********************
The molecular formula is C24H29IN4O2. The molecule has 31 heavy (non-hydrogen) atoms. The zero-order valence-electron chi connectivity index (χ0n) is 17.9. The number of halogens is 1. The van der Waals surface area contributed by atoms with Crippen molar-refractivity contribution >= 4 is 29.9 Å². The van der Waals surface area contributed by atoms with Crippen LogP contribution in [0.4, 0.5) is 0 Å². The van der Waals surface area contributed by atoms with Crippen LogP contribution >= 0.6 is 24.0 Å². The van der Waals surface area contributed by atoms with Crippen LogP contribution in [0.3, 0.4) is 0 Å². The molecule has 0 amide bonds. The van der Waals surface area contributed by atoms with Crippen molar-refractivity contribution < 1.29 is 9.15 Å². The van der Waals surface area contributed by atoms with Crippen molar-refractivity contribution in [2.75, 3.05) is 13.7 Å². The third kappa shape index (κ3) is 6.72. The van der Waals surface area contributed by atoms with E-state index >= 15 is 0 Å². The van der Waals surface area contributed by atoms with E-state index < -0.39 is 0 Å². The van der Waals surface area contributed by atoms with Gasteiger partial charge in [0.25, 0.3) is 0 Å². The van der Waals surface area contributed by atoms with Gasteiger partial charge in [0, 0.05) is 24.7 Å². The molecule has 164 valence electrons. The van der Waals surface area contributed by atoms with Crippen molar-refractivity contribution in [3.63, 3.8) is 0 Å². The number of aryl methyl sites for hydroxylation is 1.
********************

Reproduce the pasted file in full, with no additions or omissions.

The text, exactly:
The molecular formula is C24H29IN4O2. The molecule has 31 heavy (non-hydrogen) atoms. The zero-order valence-electron chi connectivity index (χ0n) is 17.9. The number of halogens is 1. The van der Waals surface area contributed by atoms with Crippen molar-refractivity contribution >= 4 is 29.9 Å². The van der Waals surface area contributed by atoms with Crippen LogP contribution in [0.4, 0.5) is 0 Å². The van der Waals surface area contributed by atoms with Crippen LogP contribution >= 0.6 is 24.0 Å². The van der Waals surface area contributed by atoms with Crippen LogP contribution in [0.3, 0.4) is 0 Å². The molecule has 0 amide bonds. The van der Waals surface area contributed by atoms with Crippen molar-refractivity contribution < 1.29 is 9.15 Å². The van der Waals surface area contributed by atoms with Crippen molar-refractivity contribution in [2.75, 3.05) is 13.7 Å². The third kappa shape index (κ3) is 6.72. The van der Waals surface area contributed by atoms with E-state index >= 15 is 0 Å². The van der Waals surface area contributed by atoms with E-state index < -0.39 is 0 Å². The van der Waals surface area contributed by atoms with Gasteiger partial charge in [0.25, 0.3) is 0 Å². The van der Waals surface area contributed by atoms with Gasteiger partial charge in [0, 0.05) is 24.7 Å². The molecule has 164 valence electrons. The van der Waals surface area contributed by atoms with Crippen molar-refractivity contribution in [3.63, 3.8) is 0 Å². The number of aryl methyl sites for hydroxylation is 1.